She held on to the kids because the California court had washed its hands of the matter, deciding that the case was the concern of Monacoâ€™s legal system. But when Rutherford balked at sending her kids back to their father, New York state Supreme Court Justice Ellen Gesmer ordered her to return them.
She did, handing them over to their paternal grandmother inside the courthouse. Reporters, barred from the proceedings, could hear a child crying â€œMommy!â€™â€™ from the hallway.
â€œShe has to live with herself,â€™â€™ Rutherford said in a statement about Gesmer. â€œAnd if she has a conscience, I suspect she will not sleep well ever again.â€™â€™
Rutherford married Giersch in 2006, and they separated in December 2008 when she was pregnant with Helena, and divorced in 2010.
Rutherford is appealing a Manhattan federal court decision refusing to take jurisdiction over the custody case. Itâ€™s a long shot, but I hope she wins.
She needs her kids. The kids need their mom.
Stay strong, Kelly.
Danger down the line
Another element of New York Cityâ€™s quality of life is disintegrating: Reports of assaults in subway stations have jumped 24 percent â€” to 151 from the beginning of the year to Aug. 16, compared with 122 over the same time period last year.
The top two stations in which straphangers risk being attacked are Union Square station in Manhattan and Prospect Park in Brooklyn.
Hardy New Yorkers have to put up with overcrowded trains and aggressive panhandlers as we ride to work.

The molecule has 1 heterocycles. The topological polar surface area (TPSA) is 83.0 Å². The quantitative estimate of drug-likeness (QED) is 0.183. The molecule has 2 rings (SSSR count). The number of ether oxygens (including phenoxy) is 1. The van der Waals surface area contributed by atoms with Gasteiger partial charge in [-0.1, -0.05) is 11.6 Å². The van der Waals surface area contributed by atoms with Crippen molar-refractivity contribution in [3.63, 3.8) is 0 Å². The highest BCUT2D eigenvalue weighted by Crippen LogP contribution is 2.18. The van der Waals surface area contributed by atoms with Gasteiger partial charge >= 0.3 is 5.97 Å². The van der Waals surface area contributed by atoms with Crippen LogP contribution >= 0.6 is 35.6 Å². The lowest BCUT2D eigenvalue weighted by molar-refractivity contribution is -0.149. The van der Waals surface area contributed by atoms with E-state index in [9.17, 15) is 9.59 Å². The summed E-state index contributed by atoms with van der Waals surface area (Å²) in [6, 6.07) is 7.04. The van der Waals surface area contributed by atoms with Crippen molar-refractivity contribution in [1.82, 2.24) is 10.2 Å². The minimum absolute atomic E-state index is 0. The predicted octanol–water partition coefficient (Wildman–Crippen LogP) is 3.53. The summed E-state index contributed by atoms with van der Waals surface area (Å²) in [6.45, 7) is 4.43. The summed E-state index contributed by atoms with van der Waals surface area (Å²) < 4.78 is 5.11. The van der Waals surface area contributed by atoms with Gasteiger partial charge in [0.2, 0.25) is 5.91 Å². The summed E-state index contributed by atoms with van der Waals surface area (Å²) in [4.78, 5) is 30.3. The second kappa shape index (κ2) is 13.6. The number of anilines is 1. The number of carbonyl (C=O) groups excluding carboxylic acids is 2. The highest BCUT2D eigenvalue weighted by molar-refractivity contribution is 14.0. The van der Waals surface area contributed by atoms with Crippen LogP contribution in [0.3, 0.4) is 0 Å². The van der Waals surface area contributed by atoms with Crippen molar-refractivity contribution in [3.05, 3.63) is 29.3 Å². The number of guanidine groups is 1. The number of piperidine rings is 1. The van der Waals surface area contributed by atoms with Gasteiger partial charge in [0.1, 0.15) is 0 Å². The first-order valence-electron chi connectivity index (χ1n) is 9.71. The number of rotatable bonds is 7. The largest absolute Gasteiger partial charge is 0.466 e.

But fear of assault is just another insult that could drive people out of the city.
Mayor Bill de Blasio, take heed.
Itâ€™s about the victims
As a journalist, Iâ€™m in shock. As a parent, Iâ€™m grief-stricken.
As a human being, I canâ€™t fathom such savagery.
A deranged gunman, recording the event for social media, murdered reporter Alison Parker, 24, and cameraman Adam Ward, 27, Wednesday morning, shooting them as they were live on the air reporting a story for TV station WDBJ in Roanoke, Va. The attention-seeking psychopath, whoâ€™d been fired from the station, also shot and wounded Vicki Gardner, executive director of the local Chamber of Commerce, then shot himself to death as cops closed in. I wonâ€™t mention his name here. This is about his precious victims.
They are loved and missed by everyone whose lives they touched. Even by people who never met them.
â€™Net a boon for af-fairer sex
A California technology executive told The Postâ€™s Dana Schuster that his wifeâ€™s addiction to the Ashley Madison cheating spousesâ€™ website broke up their 19-year marriage, which produced two children.
A site user once told me she strayed after her husband ignored Motherâ€™s Day.
The recent hack of Ashley Madison revealed some jarring things about whoâ€™s doing whom: Josh Duggar, the former reality-TV creature who admitted to sexually abusing females â€” including two of his sisters â€” was a member. But among the 32 million people whose information was leaked, just 14 percent appeared to be female.
That seems like quite a few to me.
Some womenâ€™s profiles reportedly are phony, and some women trolling the site are said to be sex workers. And some busted members claim that friends or enemies signed them up without their knowledge.
Even assuming thatâ€™s all true, it seems as if women are catching on to the ease of adultery in the Internet age.